A single dad wanted to designate his two children as beneficiaries of his retirement benefits. He mailed his beneficiary designation form to his employer with a cover letter explaining his wishes. When he later died, the benefits administrator noticed the designation form wasn’t signed. Should the plan assets pass to the estate or the children?
Although plan sponsors, vendors and benefits professionals all regularly recommend that participants in qualified retirement plans periodically review and update their beneficiary information, participants with incomplete designations or no designated beneficiary can cause a number of issues upon their death.
When a beneficiary is not clearly documented or is disputed by family members, the resolution isn’t so clear. ERISA preempts state law if the law relates to an employee benefit plan. However, circuit courts have rendered diverse opinions regarding ERISA’s preemption of state law, ruling in favor of state law in some cases and in favor of ERISA in others.
Plan sponsors can help plan participants avoid the inevitable conflict among beneficiaries by reminding them to keep beneficiary designation forms up-to-date and properly executed. This includes:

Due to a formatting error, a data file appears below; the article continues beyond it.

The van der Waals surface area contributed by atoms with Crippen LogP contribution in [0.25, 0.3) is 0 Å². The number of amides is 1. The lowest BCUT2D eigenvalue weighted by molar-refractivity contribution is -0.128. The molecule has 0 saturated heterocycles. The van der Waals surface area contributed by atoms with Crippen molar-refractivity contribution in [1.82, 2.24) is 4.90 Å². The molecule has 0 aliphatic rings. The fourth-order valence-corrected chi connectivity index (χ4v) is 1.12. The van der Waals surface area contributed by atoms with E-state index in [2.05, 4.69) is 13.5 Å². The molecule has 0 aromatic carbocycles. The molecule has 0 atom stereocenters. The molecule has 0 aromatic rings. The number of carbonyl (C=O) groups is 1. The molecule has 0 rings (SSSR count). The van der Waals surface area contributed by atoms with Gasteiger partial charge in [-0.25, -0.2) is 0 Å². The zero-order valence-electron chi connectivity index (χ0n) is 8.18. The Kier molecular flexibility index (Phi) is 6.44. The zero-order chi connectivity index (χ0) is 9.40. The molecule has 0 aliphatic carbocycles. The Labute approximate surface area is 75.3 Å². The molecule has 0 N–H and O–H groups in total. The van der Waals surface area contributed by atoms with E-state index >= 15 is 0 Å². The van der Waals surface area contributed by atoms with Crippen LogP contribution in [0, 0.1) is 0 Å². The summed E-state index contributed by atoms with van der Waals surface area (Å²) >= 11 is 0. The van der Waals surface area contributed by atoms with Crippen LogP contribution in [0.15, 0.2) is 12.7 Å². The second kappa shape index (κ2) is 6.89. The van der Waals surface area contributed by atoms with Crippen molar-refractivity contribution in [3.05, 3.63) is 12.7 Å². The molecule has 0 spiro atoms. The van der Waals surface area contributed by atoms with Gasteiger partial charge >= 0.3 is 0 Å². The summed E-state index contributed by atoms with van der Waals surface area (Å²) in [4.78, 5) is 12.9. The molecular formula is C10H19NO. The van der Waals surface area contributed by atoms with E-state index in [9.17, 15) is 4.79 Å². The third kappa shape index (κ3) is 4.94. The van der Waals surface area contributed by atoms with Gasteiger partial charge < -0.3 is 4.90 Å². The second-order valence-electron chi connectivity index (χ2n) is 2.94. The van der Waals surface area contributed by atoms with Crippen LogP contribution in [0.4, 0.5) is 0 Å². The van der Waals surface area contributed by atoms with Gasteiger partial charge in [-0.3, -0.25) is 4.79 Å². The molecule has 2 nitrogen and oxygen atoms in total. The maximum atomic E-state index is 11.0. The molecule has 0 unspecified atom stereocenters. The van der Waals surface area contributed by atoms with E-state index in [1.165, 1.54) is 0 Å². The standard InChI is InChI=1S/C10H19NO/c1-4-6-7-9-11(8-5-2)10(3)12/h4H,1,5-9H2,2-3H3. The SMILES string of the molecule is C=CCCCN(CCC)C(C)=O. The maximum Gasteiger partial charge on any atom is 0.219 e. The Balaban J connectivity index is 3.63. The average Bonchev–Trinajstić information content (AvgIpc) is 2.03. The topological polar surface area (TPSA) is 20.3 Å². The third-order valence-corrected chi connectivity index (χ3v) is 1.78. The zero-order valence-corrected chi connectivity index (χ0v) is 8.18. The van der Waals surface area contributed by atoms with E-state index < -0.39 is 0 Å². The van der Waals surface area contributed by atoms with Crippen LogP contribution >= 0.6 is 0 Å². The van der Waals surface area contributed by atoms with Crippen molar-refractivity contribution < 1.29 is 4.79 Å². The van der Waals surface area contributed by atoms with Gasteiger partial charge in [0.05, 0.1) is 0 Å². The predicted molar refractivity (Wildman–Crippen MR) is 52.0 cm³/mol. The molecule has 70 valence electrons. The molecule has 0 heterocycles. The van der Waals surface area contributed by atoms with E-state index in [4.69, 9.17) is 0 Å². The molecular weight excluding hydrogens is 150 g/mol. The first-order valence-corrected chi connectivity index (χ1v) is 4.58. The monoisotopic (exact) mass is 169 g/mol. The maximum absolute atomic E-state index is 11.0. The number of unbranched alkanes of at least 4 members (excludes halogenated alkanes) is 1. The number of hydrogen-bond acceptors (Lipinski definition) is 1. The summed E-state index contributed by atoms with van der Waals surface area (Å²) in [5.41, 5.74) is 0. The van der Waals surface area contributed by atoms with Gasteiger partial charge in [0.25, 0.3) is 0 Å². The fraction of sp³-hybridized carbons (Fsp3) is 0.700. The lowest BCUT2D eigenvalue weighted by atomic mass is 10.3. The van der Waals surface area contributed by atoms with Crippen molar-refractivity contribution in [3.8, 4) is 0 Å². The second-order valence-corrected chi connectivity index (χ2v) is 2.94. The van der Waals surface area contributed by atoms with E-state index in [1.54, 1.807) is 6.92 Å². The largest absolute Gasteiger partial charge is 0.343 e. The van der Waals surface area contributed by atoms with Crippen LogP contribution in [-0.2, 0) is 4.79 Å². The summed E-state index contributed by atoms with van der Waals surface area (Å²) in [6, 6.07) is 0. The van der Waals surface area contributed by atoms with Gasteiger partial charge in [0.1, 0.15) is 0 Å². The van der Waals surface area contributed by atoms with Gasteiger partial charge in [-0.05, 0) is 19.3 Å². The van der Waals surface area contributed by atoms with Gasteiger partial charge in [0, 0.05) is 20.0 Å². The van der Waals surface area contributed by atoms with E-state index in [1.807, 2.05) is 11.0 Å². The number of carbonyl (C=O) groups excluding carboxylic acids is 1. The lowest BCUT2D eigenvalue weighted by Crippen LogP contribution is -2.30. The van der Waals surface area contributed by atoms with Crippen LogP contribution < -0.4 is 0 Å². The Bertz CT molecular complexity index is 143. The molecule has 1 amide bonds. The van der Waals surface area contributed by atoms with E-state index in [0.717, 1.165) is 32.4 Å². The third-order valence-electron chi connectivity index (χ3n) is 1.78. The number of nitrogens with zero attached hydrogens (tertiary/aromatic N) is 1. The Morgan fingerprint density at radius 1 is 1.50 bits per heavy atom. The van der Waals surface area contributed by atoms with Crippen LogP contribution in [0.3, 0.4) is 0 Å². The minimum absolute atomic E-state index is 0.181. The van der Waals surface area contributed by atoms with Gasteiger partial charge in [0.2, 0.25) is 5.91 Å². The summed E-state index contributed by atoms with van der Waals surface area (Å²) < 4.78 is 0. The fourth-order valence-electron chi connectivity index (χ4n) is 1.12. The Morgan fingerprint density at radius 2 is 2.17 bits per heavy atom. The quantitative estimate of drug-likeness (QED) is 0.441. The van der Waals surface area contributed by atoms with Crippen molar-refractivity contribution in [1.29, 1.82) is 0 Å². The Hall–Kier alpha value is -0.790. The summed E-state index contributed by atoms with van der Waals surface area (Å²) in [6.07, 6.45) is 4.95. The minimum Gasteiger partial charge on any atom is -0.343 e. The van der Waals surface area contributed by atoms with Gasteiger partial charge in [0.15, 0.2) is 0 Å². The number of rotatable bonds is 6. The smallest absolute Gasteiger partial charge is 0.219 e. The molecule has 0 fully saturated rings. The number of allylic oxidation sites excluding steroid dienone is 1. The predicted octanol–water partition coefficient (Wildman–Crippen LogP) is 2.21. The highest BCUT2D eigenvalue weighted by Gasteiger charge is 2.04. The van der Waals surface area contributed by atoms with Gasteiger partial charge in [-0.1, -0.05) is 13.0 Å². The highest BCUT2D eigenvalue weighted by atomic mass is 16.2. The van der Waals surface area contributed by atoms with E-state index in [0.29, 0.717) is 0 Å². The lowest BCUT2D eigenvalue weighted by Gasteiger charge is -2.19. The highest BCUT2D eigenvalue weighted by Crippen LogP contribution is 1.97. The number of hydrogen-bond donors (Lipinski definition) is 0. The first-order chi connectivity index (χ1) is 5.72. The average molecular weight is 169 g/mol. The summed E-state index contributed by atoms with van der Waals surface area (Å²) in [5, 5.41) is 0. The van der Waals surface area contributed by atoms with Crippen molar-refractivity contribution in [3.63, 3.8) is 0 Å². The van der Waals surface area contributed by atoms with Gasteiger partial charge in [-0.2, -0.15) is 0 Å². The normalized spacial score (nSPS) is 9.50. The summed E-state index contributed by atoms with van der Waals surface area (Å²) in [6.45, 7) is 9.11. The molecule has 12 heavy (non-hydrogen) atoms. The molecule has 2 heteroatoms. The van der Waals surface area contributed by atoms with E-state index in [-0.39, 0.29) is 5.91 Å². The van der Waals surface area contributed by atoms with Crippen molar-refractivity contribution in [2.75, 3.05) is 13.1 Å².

- an annual review of beneficiary information. Annual enrollment in welfare benefit plans is a good time to have all employees review their beneficiary designation forms.
- execution of a properly-signed beneficiary designation form should changes be deemed necessary
- denoting clearly if two beneficiaries are named as primary beneficiaries, upon the death of one primary beneficiary, whether assets to be transferred to heirs or paid only to the surviving beneficiary
- for plans that outsource plan recordkeeping, it is a best practice to keep beneficiary designation forms with the employee personnel file.
Your accounting professional can help you establish best practices when it comes to keeping beneficiary forms updated. Another primary fiduciary issue you may seek assistance with is periodically comparing services and plan fees to a benchmark of similarly-sized plans. In most cases, the process results in a significant savings to the plan participants. It is important that the benchmark process be rigorous and coordinated by an objective and trusted advisor, not by an investment sales person trying to sell an investment product or service.